JDRF Philadelphia Walk 2015
I wish I could say more about it, but maybe what I have to say is just as profound as if I wrote endlessly about it. We went to the Walk. We had a great time together. We saw friends. We felt community. In the end, we made an appearance.
Perhaps the appearance is what it's all about. Showing up. When things get rough, just show up, isn't that the spirit? People need you, just show up. Work gets hard, just show up anyway. Diabetes gives you one hell of a day, just show up.
The showing up is sometimes all we can muster in the face of diabetes. We are approaching seven years in. And yes, thousands have had it longer than Grace, I know that. And she's had it more than half her life now, at age 13. I always thought about this day, early in the diagnosis. I would say to myself 'at age 13, she will have had it half her life.' And here she is, age 13. There will be soon be a time where she won't have known not being diabetic.
Facing and living with chronic illness, you come to certain bends. You go around them, sometimes fast and sometimes slow. I find myself out of all the turns and the bends, and then suddenly, one comes. And we ride it once again, til all is right in our world. I don't suppose the bends ever stop.
I wish I could say we made signs, we recruited team members, we raised money for JDRF, but we didn't. I just don't have it in me right now. My plate is full. There is no other energy to devote to it. And before everyone gets all righteous about it all, stop. I'm not even going to ask for forgiveness on this one.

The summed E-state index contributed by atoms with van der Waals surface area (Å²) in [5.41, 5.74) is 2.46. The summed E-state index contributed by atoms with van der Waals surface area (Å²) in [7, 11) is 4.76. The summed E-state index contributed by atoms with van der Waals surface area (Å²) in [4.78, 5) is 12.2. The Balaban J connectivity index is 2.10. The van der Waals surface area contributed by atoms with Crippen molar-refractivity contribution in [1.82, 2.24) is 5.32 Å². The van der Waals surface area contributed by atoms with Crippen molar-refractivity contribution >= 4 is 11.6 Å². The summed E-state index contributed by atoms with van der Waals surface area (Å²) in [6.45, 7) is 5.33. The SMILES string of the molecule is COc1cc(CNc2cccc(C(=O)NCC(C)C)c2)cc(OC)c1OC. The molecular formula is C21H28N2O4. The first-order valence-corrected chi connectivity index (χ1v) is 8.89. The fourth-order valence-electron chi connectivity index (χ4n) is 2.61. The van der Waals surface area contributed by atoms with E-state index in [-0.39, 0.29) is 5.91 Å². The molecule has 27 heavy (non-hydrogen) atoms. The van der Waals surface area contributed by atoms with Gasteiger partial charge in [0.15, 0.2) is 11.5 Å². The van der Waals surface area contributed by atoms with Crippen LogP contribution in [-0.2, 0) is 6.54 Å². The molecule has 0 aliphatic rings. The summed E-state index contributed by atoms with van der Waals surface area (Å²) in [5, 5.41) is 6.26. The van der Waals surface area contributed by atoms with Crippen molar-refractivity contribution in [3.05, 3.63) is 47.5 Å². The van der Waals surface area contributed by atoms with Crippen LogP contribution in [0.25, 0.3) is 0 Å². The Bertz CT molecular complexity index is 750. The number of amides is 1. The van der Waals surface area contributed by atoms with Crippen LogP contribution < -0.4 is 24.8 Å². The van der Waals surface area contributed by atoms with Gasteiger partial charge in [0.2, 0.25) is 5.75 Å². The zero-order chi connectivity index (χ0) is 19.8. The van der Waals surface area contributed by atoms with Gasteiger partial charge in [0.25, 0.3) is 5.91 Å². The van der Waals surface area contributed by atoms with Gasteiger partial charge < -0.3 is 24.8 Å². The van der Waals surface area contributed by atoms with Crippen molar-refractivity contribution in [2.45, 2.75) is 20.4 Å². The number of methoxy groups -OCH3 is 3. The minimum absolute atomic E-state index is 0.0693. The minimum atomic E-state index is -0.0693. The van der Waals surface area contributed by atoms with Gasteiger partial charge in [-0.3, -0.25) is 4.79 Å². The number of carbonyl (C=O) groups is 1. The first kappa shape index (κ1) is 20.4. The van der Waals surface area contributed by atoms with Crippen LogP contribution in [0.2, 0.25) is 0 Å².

We showed up. We smiled at others with little kids with diabetes. Kids looked up to Grace with her OmniPod and her Dexcom, worn on her arms. They watched her eat Wawa apple slices and pretzels, potato chips, snacks, and watched her dose. There was our advertisement for a life lived with diabetes.
We walked around the bend and saw our beloved Boathouse Row. We stood in the shadow of the Art Museum. We saw the river move. We talked about history and the glory that is the Waterworks. And we decided to not walk the whole walk. We turned around, and walked back to the Art Museum steps together, in our Sweeties with Betes t-shirts. People smiled and chuckled. We kept on talking and walking.
As we waited to say goodbye to her friend, we sat on the steps. Grace marveled that her feet are almost as large as Rocky's at the top. We watched people run up and down them, in true Rocky fashion. We eventually walked back to the car.
'It was a good Walk, wasn't it, Mom.' said Grace.
'Truly was this year, sweetie.' I said.
This year, we showed up.